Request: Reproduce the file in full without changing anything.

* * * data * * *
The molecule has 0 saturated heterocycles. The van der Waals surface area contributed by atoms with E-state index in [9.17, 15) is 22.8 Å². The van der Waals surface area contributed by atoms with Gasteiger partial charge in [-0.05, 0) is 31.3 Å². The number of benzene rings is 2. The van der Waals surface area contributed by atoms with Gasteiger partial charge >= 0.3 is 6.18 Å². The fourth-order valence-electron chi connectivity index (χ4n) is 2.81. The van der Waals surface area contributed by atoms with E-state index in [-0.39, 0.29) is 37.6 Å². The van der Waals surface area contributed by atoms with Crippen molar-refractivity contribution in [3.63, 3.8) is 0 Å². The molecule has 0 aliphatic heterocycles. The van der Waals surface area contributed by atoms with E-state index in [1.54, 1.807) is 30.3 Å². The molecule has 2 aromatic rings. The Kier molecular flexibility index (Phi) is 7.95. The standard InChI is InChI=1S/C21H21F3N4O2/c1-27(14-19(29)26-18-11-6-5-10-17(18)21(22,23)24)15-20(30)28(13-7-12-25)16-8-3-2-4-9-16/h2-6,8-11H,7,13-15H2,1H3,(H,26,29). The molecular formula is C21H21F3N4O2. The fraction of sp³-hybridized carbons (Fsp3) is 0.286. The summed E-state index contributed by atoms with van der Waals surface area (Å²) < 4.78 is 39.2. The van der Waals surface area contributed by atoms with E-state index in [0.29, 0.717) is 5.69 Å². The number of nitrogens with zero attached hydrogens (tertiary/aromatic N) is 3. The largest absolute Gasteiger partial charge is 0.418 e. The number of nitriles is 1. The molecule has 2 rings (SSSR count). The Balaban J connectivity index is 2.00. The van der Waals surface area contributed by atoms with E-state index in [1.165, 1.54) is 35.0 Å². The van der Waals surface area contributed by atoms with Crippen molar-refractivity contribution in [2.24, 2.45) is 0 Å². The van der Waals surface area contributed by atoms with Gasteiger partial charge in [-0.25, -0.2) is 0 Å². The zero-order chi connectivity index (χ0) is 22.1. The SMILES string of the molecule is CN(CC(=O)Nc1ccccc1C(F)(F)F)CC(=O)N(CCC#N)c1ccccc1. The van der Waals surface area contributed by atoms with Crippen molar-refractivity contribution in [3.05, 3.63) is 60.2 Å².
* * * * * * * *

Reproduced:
The molecule has 0 saturated heterocycles. The van der Waals surface area contributed by atoms with E-state index in [9.17, 15) is 22.8 Å². The van der Waals surface area contributed by atoms with Gasteiger partial charge in [-0.05, 0) is 31.3 Å². The number of benzene rings is 2. The van der Waals surface area contributed by atoms with Gasteiger partial charge >= 0.3 is 6.18 Å². The fourth-order valence-electron chi connectivity index (χ4n) is 2.81. The van der Waals surface area contributed by atoms with E-state index in [-0.39, 0.29) is 37.6 Å². The van der Waals surface area contributed by atoms with Crippen molar-refractivity contribution in [3.63, 3.8) is 0 Å². The molecule has 0 aliphatic heterocycles. The van der Waals surface area contributed by atoms with E-state index in [1.54, 1.807) is 30.3 Å². The molecule has 2 aromatic rings. The Kier molecular flexibility index (Phi) is 7.95. The standard InChI is InChI=1S/C21H21F3N4O2/c1-27(14-19(29)26-18-11-6-5-10-17(18)21(22,23)24)15-20(30)28(13-7-12-25)16-8-3-2-4-9-16/h2-6,8-11H,7,13-15H2,1H3,(H,26,29). The molecular formula is C21H21F3N4O2. The fraction of sp³-hybridized carbons (Fsp3) is 0.286. The summed E-state index contributed by atoms with van der Waals surface area (Å²) < 4.78 is 39.2. The van der Waals surface area contributed by atoms with E-state index in [0.29, 0.717) is 5.69 Å². The number of nitrogens with zero attached hydrogens (tertiary/aromatic N) is 3. The largest absolute Gasteiger partial charge is 0.418 e. The number of nitriles is 1. The molecule has 2 rings (SSSR count). The Balaban J connectivity index is 2.00. The van der Waals surface area contributed by atoms with E-state index in [1.165, 1.54) is 35.0 Å². The van der Waals surface area contributed by atoms with Crippen molar-refractivity contribution in [2.24, 2.45) is 0 Å². The van der Waals surface area contributed by atoms with Gasteiger partial charge in [-0.25, -0.2) is 0 Å². The zero-order chi connectivity index (χ0) is 22.1. The SMILES string of the molecule is CN(CC(=O)Nc1ccccc1C(F)(F)F)CC(=O)N(CCC#N)c1ccccc1. The van der Waals surface area contributed by atoms with Crippen molar-refractivity contribution in [3.05, 3.63) is 60.2 Å².